I’ve only seen the Mediterranean during three days in Malaga, but I felt like I might almost have arrived in Greece, with little houses all around the watery and rocky cityscape, lights coming on, ships tying up in the harbor, small cars quietly driving around. Looking down, the train station was quite small, but the railroad yard looked really impressive from atop the hill.
On top of the fortress ramparts (literally, on top, since unlike the US, they had no safety rails, and few warning signs) it felt like we were on the edge of a strange, different land. Indeed, Norway doesn’t quite seem to belong to this planet.
Even Hong Kong, with its alien ways and unearthly smells and sounds, seemed more American and familiar than did Norway, once we’d left Oslo. Norway really seemed like a country from a bygone era, or perhaps an alternative “Middle Earth”. Had Peter Jackson not filmed the Lord of the Rings in New Zealand (perhaps the only place on earth more extraordinary than Norway) the land of the Norsemen could easily have filled the role, with its fortress towns fitting the mood perfectly.
I loved that the Norwegians, unlike the American bureaucrats running parks and sites, believe people are intelligent enough to look out for themselves, and decide where they can walk or climb. Wandering around the old walls, after sundown, after the last sunset-viewers and dog-walkers had gone, we had the entire place to ourselves. There were few lights, no ugly chain-link fences, no trespass signs, no assumption that you’re incapable of looking out for yourself, that you’re sure to stumble and immediately blame and sue someone.
We walked by the spot where a king of Sweden had died trying to storm this place — and here we were, a couple of flatlander peasants, with free run of the fortress – incredible — cobbled streets, arched gateways, crumbling barracks, powder magazines and walls, and old rusty cannons.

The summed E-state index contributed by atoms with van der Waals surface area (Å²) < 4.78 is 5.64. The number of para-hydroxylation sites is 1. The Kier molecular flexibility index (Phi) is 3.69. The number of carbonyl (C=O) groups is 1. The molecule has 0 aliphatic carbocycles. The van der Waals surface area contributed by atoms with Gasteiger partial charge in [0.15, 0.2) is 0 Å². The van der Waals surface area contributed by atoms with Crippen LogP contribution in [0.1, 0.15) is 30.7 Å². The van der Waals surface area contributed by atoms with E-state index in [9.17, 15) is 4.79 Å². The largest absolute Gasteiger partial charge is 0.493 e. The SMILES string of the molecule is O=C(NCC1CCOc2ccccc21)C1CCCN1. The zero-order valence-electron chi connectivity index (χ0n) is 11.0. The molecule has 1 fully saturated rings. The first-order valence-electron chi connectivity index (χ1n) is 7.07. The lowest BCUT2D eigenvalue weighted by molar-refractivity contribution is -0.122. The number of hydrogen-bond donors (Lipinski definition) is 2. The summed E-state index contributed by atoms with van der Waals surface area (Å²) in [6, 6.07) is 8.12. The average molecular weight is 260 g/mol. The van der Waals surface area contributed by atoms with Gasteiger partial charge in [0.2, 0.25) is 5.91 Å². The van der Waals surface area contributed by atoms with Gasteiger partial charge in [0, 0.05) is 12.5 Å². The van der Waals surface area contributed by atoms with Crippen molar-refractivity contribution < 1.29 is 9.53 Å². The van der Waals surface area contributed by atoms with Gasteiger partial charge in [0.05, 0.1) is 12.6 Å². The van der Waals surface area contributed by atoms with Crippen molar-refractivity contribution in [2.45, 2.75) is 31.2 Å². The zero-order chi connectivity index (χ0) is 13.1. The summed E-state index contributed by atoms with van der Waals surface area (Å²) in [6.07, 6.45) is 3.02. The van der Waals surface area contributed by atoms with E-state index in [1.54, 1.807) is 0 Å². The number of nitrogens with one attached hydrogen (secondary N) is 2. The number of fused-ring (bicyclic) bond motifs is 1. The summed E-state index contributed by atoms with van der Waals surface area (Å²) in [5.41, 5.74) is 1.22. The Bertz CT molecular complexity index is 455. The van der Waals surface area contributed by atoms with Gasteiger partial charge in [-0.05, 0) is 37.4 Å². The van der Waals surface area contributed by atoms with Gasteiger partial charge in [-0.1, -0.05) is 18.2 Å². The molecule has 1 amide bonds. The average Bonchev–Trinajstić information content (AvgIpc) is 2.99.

If we could just pry the old gates shut, we’d be like little boys playing “king of the hill.” My father sighted along the barrels of old cannons and reported: “Gun #1 – we could hit the train station. No, we’ll need that to get back to Oslo. Gun#2 – take out a kebab shop? No, it’s late, we’re hungry, it may be the only thing open when we go down. (Good decision, it was). He remembered an old Steely Dan song “Got a case of dynamite, I could hold out here all night…” We used the little lights on our cellphones to peer into dank stone rooms within the fortress walls.
It is a commonplace observation, to talk of the lasting impression made by violence upon a blood-soaked battlefield – – but this place seems to have made its peace a long time ago. It felt nothing but peaceful and great.
This world felt like the true frontier and it fascinated me like no other place I’ve been.
Looking down at the little city, as more of the slope below us disappeared into the dark, I felt as if I could run down the fort’s high and rocky precipice, straight into the vast waters of the fjords, and out into the sea.